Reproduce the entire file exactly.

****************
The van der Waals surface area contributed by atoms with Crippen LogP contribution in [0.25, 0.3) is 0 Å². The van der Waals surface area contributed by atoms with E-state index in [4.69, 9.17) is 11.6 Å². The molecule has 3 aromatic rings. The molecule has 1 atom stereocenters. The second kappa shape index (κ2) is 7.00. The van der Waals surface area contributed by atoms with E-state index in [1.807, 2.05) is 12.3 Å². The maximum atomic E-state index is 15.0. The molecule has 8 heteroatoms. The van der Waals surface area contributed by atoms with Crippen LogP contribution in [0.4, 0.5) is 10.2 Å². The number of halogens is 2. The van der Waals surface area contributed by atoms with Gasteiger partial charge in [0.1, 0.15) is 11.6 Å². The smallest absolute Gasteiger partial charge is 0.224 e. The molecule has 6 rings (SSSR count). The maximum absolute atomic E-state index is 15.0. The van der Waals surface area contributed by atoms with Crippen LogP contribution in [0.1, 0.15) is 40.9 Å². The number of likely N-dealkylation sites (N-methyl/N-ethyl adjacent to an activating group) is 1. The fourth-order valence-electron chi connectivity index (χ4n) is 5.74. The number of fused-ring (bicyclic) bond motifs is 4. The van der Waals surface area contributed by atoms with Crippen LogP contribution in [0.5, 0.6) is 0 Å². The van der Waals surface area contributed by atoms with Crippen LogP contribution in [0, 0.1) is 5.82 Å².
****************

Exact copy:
The van der Waals surface area contributed by atoms with Crippen LogP contribution in [0.25, 0.3) is 0 Å². The van der Waals surface area contributed by atoms with E-state index in [4.69, 9.17) is 11.6 Å². The molecule has 3 aromatic rings. The molecule has 1 atom stereocenters. The second kappa shape index (κ2) is 7.00. The van der Waals surface area contributed by atoms with E-state index in [1.807, 2.05) is 12.3 Å². The maximum atomic E-state index is 15.0. The molecule has 8 heteroatoms. The van der Waals surface area contributed by atoms with Crippen LogP contribution in [0.4, 0.5) is 10.2 Å². The number of halogens is 2. The van der Waals surface area contributed by atoms with Gasteiger partial charge in [0.1, 0.15) is 11.6 Å². The smallest absolute Gasteiger partial charge is 0.224 e. The molecule has 6 rings (SSSR count). The maximum absolute atomic E-state index is 15.0. The van der Waals surface area contributed by atoms with Crippen LogP contribution in [0.1, 0.15) is 40.9 Å². The number of likely N-dealkylation sites (N-methyl/N-ethyl adjacent to an activating group) is 1. The fourth-order valence-electron chi connectivity index (χ4n) is 5.74. The number of fused-ring (bicyclic) bond motifs is 4. The van der Waals surface area contributed by atoms with Crippen LogP contribution in [0.5, 0.6) is 0 Å². The van der Waals surface area contributed by atoms with Crippen LogP contribution in [0, 0.1) is 5.82 Å².